The author analyses the different ways in which the concept of ‘culture’ is currently deployed in the sociology of punishment. Using a distinction first developed by W.H. Sewell Jr, he distinguishes two usages of the concept—culture as an analytical dimension of social relations (‘the cultural’) and culture as a collective entity (‘a culture’). The theoretical issues and problems entailed in these two usages are discussed and several pragmatic solutions proposed. The author argues that analytical accounts of ‘the cultural’ should be regarded as artificial (though necessary) abstractions. Descriptive ethnography, discourse analysis and textual explication ought to be viewed as components of historical or sociological explanation, not as substitutes for explanatory analysis. The author argues for the integration of cultural analysis into the explanatory project of a multi-dimensional sociology of punishment.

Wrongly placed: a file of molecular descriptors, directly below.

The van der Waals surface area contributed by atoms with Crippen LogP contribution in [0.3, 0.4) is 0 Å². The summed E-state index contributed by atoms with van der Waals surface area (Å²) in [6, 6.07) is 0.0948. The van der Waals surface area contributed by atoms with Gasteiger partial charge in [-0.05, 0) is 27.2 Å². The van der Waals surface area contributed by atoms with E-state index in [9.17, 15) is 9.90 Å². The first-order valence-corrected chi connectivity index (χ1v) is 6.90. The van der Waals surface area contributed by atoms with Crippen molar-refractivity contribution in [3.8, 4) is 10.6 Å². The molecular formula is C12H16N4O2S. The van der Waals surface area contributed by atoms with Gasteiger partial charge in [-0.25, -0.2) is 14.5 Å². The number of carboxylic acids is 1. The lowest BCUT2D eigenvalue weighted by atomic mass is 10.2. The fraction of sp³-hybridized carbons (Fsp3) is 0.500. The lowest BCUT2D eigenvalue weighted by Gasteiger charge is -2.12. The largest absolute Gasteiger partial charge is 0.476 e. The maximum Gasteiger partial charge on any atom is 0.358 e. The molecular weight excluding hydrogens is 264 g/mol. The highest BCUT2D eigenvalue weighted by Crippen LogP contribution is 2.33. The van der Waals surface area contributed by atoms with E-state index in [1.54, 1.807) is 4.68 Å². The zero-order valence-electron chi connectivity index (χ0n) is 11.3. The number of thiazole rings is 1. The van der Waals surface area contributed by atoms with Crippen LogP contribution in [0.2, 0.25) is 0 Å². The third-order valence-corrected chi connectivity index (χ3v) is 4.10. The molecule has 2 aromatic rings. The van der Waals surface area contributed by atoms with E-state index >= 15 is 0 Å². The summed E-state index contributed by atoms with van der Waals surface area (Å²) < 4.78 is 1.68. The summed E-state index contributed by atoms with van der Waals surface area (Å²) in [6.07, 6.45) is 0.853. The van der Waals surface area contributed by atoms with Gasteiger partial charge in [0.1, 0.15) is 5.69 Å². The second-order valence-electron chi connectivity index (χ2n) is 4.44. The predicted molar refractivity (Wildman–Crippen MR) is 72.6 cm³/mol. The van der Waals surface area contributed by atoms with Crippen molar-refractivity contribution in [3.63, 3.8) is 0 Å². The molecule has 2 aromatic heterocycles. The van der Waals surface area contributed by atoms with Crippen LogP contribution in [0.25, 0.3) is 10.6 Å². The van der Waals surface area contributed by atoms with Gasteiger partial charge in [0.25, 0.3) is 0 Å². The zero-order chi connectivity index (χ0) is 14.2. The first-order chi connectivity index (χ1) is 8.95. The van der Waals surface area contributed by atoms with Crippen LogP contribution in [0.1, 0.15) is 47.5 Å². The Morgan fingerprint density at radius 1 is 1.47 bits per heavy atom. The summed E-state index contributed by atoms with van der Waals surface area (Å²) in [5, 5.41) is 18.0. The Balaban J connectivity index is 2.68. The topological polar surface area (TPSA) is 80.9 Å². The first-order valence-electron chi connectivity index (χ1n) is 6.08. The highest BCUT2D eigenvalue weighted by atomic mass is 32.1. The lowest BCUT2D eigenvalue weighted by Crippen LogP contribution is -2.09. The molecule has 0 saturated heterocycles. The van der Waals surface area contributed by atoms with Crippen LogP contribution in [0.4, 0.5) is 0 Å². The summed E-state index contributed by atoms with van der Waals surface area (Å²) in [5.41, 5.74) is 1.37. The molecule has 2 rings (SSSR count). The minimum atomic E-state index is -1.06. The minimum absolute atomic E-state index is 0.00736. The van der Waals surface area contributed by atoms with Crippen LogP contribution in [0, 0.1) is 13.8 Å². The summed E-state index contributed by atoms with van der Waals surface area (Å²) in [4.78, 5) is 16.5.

ASJC Scopus subject areas
- Pathology and Forensic Medicine
- Sociology and Political Science